By Kara Kimbrough
“After extensive efforts, we regretfully announce that Ronzoni Pastina is being discontinued.” The Jan. 3 announcement from the long-time pasta manufacturer sent shock waves through America. Headlines like, "Pastini fans are devastated!" and "Mourning continues for pastini" dominated the internet and air waves for days. Despite being a pasta lover, I’ve never tasted pastina. A little research reminded me why it's never been on my must-try list.
Pastini actually means “little pasta.” I like pasta that's thick and hearty, strong enough to hold up to the covering of sauce, melted butter or whatever's on hand. Most pastina is 1/16th of an inch; much too small for my taste. But according to many, especially legions of Italians who grew up on the comfort food and are understandably upset, pastini is delicious when cooked in chicken broth or used as a thickener for numerous soups. Despite the outcry, pastina isn’t totally disappearing from store shelves. Other brands, including gourmet pasta manufacturers, will supposedly be offering it. It just won't be Ronzoni, a brand most U.S. supermarket chains regularly stock.
The continuous discussion about pastini brought to mine other memorable pasta meals. I won’t repeat a recent column in which I listed some of my favorite pasta meals in Mississippi (email me if you’d like a refresher) but suffice to say, a state known more for fried chicken, biscuits and sweet tea actually contains a decent share of restaurants offering above-average Italian cuisine.
State loyalty aside, the best pasta meals of my life were enjoyed in New York City, a place filled with family-owned restaurants dating back decades as well as nationally-renowned eateries that serve outstanding Italian cuisine.
Dining at Carmine’s was one of the highlights of recent trips, followed closely behind pre-theater meals at Sardi’s, a NYC stalwart frequented by celebrities since 1927 and Becco, famed chef Lidia Bastianich's restaurant. Carmine's spaghetti and meatballs and chicken parmesan, Becco’s sinfonia di paste, a trio of penne alla vodka with sautéed shrimp, artichoke ravioli and tagiolini with fresh tomato sauce and Sardi’s’ cannelloni still linger in my mind.
Sadly, my schedule (and post-Christmas budget) didn't allow for another NYC trip to take advantage of the annual Winter Outing. Going on now through Feb. 13, restaurants, hotels and attractions offer promotions and special rates not found any other time of the year. If, unlike me, you can arrange a quick trip, reservations for all programs are bookable at nycgo.com/winterouting.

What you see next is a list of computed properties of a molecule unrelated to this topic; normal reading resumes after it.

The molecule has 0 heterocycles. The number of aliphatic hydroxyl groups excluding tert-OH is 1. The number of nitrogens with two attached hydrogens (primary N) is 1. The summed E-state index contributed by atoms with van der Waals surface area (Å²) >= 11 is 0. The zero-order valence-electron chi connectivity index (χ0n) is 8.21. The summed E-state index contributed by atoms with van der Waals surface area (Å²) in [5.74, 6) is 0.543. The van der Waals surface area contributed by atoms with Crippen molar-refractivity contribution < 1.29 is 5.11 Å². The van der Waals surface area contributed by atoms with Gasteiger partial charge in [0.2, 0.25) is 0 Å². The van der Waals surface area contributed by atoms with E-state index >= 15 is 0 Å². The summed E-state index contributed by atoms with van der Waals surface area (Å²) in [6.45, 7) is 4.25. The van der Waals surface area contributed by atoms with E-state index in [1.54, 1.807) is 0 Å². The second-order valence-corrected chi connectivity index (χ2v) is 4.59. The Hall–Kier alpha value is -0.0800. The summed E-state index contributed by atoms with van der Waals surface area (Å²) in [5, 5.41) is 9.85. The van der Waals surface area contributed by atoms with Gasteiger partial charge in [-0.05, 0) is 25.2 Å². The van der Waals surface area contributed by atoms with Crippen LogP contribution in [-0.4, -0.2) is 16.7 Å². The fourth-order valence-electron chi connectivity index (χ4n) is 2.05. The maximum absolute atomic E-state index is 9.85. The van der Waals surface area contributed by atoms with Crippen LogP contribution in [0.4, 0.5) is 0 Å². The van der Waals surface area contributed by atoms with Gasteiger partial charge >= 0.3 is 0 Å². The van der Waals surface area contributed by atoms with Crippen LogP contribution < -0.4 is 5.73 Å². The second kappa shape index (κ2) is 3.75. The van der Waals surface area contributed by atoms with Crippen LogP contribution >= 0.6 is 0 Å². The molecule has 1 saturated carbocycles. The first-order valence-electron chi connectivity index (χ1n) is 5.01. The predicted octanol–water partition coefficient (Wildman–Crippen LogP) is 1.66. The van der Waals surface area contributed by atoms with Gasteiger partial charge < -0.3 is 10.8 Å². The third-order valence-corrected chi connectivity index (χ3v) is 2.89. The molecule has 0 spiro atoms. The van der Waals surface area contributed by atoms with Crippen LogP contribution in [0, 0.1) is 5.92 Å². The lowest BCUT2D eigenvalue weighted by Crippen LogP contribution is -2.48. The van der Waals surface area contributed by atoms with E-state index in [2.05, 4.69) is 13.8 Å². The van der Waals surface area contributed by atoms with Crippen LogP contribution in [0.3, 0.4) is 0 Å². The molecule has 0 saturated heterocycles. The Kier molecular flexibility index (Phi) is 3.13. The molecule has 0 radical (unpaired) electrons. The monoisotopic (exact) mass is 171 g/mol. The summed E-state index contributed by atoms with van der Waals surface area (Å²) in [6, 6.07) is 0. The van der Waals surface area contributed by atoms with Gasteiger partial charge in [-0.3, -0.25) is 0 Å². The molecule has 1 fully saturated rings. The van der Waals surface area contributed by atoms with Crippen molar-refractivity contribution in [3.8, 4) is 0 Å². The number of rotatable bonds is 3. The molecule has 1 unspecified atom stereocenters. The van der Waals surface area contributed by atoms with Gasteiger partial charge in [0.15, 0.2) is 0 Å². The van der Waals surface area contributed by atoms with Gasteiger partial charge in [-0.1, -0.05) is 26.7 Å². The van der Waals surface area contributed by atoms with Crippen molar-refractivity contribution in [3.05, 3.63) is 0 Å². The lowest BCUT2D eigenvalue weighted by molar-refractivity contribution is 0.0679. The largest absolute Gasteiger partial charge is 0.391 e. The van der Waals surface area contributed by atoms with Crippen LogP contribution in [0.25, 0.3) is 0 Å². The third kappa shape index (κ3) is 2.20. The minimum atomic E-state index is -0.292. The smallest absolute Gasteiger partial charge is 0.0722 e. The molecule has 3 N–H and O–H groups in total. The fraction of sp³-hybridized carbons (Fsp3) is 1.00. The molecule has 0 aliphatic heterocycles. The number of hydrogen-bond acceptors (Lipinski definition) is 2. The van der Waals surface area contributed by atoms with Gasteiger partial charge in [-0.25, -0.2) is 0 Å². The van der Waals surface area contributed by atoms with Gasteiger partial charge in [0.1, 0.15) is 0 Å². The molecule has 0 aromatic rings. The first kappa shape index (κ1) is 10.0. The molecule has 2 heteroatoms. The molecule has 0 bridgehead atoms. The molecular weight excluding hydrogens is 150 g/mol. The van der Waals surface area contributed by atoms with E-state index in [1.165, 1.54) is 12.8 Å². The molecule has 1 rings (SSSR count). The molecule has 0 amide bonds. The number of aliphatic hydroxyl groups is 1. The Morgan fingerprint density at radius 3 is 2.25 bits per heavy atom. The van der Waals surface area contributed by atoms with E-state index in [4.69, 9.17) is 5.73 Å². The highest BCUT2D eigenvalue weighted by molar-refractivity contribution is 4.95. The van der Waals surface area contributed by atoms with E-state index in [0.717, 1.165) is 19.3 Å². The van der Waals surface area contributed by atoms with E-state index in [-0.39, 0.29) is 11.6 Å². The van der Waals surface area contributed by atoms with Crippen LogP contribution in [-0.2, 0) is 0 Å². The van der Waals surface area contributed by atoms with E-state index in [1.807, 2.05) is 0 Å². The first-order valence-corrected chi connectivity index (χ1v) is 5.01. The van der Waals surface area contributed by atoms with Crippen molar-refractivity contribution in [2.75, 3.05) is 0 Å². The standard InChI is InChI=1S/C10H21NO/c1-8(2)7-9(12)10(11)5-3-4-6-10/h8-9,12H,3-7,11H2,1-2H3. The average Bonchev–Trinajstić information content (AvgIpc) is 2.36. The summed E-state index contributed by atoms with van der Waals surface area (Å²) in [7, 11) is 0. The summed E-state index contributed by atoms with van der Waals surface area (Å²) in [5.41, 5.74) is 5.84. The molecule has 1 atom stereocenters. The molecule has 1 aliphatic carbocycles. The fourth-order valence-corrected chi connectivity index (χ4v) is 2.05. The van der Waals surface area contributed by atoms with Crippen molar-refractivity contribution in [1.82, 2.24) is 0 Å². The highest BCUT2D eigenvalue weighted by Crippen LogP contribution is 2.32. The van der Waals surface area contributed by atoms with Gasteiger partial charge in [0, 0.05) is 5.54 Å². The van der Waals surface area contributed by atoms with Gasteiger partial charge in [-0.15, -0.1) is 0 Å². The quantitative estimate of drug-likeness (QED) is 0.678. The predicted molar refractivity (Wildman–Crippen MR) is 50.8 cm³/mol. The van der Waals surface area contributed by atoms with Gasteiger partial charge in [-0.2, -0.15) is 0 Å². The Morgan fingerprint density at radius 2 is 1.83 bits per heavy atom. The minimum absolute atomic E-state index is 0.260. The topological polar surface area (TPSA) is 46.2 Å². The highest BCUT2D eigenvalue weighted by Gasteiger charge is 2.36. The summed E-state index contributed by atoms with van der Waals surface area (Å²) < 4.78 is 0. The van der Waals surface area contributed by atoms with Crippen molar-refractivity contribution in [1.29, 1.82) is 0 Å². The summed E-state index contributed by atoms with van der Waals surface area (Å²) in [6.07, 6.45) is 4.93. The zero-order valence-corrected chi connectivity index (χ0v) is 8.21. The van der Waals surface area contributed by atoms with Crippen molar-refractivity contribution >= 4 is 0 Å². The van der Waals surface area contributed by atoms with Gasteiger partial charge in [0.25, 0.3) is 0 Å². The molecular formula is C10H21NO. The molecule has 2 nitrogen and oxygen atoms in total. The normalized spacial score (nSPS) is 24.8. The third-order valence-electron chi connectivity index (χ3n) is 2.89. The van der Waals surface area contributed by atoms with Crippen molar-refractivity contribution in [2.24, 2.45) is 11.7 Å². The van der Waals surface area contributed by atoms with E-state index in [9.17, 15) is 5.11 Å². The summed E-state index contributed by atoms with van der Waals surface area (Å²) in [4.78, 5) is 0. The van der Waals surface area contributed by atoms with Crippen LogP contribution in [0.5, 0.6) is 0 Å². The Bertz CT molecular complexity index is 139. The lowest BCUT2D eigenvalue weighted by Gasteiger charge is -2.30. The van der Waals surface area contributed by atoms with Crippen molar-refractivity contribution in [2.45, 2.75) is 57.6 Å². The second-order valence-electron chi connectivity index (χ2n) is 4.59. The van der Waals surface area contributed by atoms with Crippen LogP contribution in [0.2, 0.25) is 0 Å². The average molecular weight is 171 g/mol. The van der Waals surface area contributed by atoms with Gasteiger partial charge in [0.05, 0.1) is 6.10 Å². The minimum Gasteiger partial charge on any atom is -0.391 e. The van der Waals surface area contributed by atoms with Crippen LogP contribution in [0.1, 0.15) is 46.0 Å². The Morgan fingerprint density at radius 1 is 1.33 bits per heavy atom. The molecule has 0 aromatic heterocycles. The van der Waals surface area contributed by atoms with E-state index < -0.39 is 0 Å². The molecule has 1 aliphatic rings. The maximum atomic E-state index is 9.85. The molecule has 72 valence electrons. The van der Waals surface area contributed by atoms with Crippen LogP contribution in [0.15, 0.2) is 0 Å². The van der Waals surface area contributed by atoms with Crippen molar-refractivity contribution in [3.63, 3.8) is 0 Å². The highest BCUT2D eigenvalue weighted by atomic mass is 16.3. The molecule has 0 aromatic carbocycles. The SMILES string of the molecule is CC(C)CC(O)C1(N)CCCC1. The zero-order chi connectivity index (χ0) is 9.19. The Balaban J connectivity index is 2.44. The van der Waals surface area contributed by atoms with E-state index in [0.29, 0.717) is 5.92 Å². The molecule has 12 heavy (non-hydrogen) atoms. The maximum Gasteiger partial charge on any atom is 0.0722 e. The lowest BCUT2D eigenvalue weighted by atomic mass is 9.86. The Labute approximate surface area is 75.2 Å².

OK, enough daydreaming about unforgettable pasta meals up north. It is possible to create delicious Italian dinners in your own kitchen. Before you begin, however, invest in an inexpensive Microwave Pasta Boat, sold at most supermarkets and online. Using this quick method of boiling pasta has truly been life-changing for me; so much so that I invested in an extra one as backup.
And second, while most jarred sauce is more than acceptable, consider making your own if time allows. Stocking my freezer with a supply this summer when fresh tomatoes were available has proven to be one of my top accomplishments of 2022. If you’d like my easy recipe, drop me an email and I’ll send it to you.
Here is one favorite pasta dishes – it’s a favorite not just for the taste and the fact that it contains most of my favorite ingredients, but because it can be completed in less than 30 minutes. It’ll just have to suffice until I can afford an airline ticket to NYC. Until then…enjoy!
Skillet Shrimp Scampi
1 pound medium raw shrimp, peeled, cleaned and butterflied
1 stick butter, divided
2 cloves garlic, chopped
1 tablespoon all-purpose flour
¼ cup of chicken or vegetable broth
¼ cup water
6 Roma tomatoes, peeled and chopped
1 bunch green onions, chopped
Juice of 2 lemons
Salt to taste
1/4 teaspoon crushed red pepper
12-ounce package angel hair pasta, cooked
Parmesan cheese, grated
Tablespoon of chopped chives
Melt ½ of the stick of butter in a large skillet over medium heat. Add garlic and stir for 1 minute. Add shrimp and stir until they are pink, 3-4 minutes. Remove with a slotted spoon and set aside. Melt remaining half- stick of butter in the skillet and sprinkle with flour; stir until smooth. Add broth and lemon juice; stir until smooth. Add chopped tomatoes, green onions and return shrimp to the pan. Cook until heated through. Season with salt and crushed red pepper to taste and serve over pasta. Top with grated Parmesan cheese and chives (optional).
Kara Kimbrough is a food and travel writer from Mississippi. Email her at firstname.lastname@example.org.
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